Healthy Homes FAQ

Sick building syndrome & indoor air quality experts

  • What are the steps to creating a healthy home?
    At Halco, we recommend a four-prong approach to ensure healthy air in your home:
    1. Control excess moisture
    2. Ventilate
    3. Clean the air
    4. Sanitize
  • How does Halco help with moisture issues?
    Home mold & moisture issues in Greater Rochester

    Mold creates microscopic pollutants. If you can see or smell mold, that means there are microscopic spores in the air you breathe. Some spores are more harmful than others. The best way to prevent home mold is to keep organic building materials, like paper-faced wallboard, dry.

    Halco can help you identify sources of moisture and recommend ways to reduce, and in some cases eliminate it. Common sources of moisture issues include:

    • High humidity
    • Condensation on uninsulated pipes, ducts, and heating and cooling equipment
    • Water leaks in plumbing, foundations, roofs, or anywhere else in the building envelope

    To eliminate water leaks and reduce mold, we provide dehumidifiers, duct and pipe sealing and insulation, basement waterproofing, crawlspace encapsulation, and a thorough inspection of the home's HVAC and plumbing.

  • Why should I worry about crawl space mold if it's not connected to my living space?

    Your crawl space does connect to your living space through hundreds of gaps and cracks around ductwork, plumbing pipes, electrical lines, and building materials. Research has shown that as much as 40% of the air you breathe can come from the basement or crawl space.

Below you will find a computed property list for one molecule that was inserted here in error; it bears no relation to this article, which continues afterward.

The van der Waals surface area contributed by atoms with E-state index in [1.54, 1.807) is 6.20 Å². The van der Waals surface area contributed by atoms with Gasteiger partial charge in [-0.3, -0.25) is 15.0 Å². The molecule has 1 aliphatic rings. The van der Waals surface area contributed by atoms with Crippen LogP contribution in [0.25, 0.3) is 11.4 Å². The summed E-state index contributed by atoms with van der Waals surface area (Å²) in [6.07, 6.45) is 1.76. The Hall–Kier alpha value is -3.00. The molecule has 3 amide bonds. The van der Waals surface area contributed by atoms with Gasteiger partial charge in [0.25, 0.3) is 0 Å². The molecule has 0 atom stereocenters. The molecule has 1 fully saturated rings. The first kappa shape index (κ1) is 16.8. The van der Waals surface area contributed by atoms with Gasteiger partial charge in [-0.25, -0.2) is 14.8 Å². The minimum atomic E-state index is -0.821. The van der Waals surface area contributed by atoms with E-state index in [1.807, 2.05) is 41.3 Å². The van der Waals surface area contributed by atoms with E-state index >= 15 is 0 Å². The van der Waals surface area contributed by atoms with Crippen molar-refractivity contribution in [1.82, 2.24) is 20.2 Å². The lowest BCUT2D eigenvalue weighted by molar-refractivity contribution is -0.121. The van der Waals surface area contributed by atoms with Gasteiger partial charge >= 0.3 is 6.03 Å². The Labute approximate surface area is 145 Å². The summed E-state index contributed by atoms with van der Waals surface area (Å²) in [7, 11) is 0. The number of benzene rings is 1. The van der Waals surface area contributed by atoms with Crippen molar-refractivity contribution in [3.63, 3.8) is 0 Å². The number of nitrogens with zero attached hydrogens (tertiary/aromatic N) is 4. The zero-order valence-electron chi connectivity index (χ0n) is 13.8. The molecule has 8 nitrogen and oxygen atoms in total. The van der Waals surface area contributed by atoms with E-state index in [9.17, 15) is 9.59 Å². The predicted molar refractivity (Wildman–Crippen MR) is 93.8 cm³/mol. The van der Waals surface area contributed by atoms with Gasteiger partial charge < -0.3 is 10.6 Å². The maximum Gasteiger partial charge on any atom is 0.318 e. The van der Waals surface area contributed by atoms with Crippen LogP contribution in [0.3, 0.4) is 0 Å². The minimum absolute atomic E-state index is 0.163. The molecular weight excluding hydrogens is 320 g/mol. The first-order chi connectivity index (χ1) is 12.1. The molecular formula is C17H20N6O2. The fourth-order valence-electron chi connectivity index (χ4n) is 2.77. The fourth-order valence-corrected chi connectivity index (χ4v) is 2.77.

Microscopic mold spores travel from crawl space air into your living space by natural convection, a phenomenon that building scientists call the stack effect. So, instead of hoping that crawl space mold won't affect indoor air quality, because it will, it's better to eliminate this mold through:

    • Crawl space encapsulation
    • Dehumidification
    • Mold remediation
  • We have never had standing water in the basement but had issues with moldy wallboard and carpeting. We plan on replacing the damaged materials, but how do we prevent mold from returning?

    Basements and crawl spaces are naturally moist environments, even when their floors are dry. Soil moisture is absorbed by the masonry walls and floors and released into the room. There are several improvements you can make to create a mold-free environment:

    • Air-seal: Sealing the basement will prevent moist outside air from infiltrating through cracks and gaps around perimeter walls
    • Rigid foam basement insulation: Rigid foam basement insulation on walls will reduce the number of cool interior surfaces where condensation can occur